It's been over a decade since red-light cameras were first put to the test in Florida and they've been generating controversy ever since.
"I kind of like them because of the number of people here that run red lights, and I've been hit twice on a bicycle," one man said.
"I disagree with them, actually," one woman said. "Sometimes I think they cause more problems (and) more accidents."
According to the Insurance Institute for Highway Safety, red-light running is the leading cause of urban crashes.
Opponents of the devices argue that the presence of the cameras can actually be part of the problem.
"People are concerned about the fines, so they're slamming on the brakes and that can cause rear-end collisions, and those can cause injuries, as well," Ted Hollander, of The Ticket Clinic, said. "They're just as dangerous as any other kind of accident."
While safety data on the benefits of red-light cameras is mixed, studies have shown that getting cited at intersections with the devices can have a positive effect on driving behavior.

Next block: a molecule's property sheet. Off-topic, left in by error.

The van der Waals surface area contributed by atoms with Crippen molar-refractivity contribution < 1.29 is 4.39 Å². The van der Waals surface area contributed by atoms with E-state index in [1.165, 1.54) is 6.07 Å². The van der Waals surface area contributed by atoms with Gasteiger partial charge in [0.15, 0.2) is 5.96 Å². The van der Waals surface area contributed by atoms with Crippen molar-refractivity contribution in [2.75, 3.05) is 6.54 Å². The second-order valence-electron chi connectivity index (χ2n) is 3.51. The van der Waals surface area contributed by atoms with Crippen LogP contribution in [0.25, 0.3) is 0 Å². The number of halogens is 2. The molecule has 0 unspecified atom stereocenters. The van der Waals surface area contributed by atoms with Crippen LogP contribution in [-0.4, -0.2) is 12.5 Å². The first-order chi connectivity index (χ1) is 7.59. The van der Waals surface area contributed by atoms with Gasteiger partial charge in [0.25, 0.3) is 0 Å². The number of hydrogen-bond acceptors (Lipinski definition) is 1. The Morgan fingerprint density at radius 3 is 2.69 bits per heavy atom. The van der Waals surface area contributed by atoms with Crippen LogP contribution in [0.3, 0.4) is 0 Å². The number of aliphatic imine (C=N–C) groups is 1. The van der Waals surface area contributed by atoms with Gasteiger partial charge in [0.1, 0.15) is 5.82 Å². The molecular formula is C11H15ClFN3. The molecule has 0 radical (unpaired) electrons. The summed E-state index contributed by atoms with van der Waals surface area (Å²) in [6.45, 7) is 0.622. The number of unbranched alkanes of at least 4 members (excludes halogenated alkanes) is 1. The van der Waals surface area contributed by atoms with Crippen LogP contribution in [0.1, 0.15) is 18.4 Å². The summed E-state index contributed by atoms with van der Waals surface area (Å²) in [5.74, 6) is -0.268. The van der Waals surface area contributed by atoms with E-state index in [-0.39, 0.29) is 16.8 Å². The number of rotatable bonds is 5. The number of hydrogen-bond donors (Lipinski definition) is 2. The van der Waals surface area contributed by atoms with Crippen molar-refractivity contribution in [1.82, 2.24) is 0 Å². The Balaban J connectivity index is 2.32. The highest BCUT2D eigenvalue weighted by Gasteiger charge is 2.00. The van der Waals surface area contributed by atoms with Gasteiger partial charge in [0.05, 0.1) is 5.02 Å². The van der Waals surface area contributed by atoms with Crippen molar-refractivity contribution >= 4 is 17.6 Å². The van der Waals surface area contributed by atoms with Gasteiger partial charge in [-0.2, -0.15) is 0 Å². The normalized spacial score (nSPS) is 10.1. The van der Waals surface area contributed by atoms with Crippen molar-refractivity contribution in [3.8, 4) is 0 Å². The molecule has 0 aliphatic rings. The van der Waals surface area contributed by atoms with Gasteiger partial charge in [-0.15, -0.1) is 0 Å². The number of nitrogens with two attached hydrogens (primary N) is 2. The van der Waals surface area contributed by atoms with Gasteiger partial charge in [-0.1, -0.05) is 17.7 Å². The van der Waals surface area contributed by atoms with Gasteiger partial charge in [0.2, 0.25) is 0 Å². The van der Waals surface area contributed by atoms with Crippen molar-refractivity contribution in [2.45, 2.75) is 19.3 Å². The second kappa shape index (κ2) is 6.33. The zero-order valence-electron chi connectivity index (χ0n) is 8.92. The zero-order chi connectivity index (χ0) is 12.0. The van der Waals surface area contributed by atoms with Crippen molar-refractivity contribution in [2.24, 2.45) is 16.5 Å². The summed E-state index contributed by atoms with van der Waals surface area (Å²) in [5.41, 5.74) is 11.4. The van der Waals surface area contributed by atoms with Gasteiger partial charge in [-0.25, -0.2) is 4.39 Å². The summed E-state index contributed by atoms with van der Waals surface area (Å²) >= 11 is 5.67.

Read House Bill 6001, here.
"Once they've been cited once for running a red light where there's a camera, and what it causes over the course of time is a reduction in the number of violations," Edward Guedes, who supports the use of red-light cameras, said.
Aventura is at the core of this latest court battle, but other cities have had their own legal struggles over red-light cameras.
A series of lawsuits caused several South Florida cities, including Fort Lauderdale and Hollywood, to suspend or end their programs.
"Honestly, as we did a cost-benefit analysis, it was really just too costly. We just didn't feel it had that value as far as public safety for the cost," Hollywood spokeswoman Raelin Story said.
Read Senate Bill 548, here.
One of the key arguments against the use of red-light cameras is what opponents consider an unlawful delegation of power.
"We believe the police departments have delegated too much to the camera companies, and these are really police functions that should be done by law enforcement, not by a private vendor," Hollander said.
Although private companies can categorize red-light camera violations, proponents say that, ultimately, law enforcement decides whether a violation exists.
"Once the events are categorized, it is still police officers, authorized by state statute to give citations, to look at the evidence and apply state law," Guedes said.
The state Supreme Court's ruling in the upcoming case will likely affect the outcome of more than 60 lawsuits filed by traffic attorneys. An estimated $200 million in challenged fines hangs in the balance.
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